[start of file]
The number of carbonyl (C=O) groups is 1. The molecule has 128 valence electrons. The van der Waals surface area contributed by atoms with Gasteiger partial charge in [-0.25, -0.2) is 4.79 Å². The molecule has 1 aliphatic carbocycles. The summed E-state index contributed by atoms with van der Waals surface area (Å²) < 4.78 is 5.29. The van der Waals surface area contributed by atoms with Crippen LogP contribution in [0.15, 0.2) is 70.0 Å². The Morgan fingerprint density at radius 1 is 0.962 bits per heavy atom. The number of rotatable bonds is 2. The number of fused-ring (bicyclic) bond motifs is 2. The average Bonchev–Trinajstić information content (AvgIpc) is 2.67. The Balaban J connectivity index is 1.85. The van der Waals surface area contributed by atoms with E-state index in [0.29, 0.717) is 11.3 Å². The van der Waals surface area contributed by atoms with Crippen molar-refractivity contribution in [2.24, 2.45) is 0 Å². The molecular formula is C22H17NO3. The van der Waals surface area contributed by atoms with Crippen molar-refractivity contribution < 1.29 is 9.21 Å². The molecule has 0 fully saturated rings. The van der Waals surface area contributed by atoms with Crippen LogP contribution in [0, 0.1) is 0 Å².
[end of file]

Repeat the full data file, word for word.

The number of carbonyl (C=O) groups is 1. The molecule has 128 valence electrons. The van der Waals surface area contributed by atoms with Gasteiger partial charge in [-0.25, -0.2) is 4.79 Å². The molecule has 1 aliphatic carbocycles. The summed E-state index contributed by atoms with van der Waals surface area (Å²) < 4.78 is 5.29. The van der Waals surface area contributed by atoms with Crippen LogP contribution in [0.15, 0.2) is 70.0 Å². The Morgan fingerprint density at radius 1 is 0.962 bits per heavy atom. The number of rotatable bonds is 2. The number of fused-ring (bicyclic) bond motifs is 2. The average Bonchev–Trinajstić information content (AvgIpc) is 2.67. The Balaban J connectivity index is 1.85. The van der Waals surface area contributed by atoms with E-state index in [0.29, 0.717) is 11.3 Å². The van der Waals surface area contributed by atoms with Crippen molar-refractivity contribution in [2.24, 2.45) is 0 Å². The molecular formula is C22H17NO3. The van der Waals surface area contributed by atoms with Crippen molar-refractivity contribution < 1.29 is 9.21 Å². The molecule has 0 fully saturated rings. The van der Waals surface area contributed by atoms with Crippen LogP contribution in [0, 0.1) is 0 Å².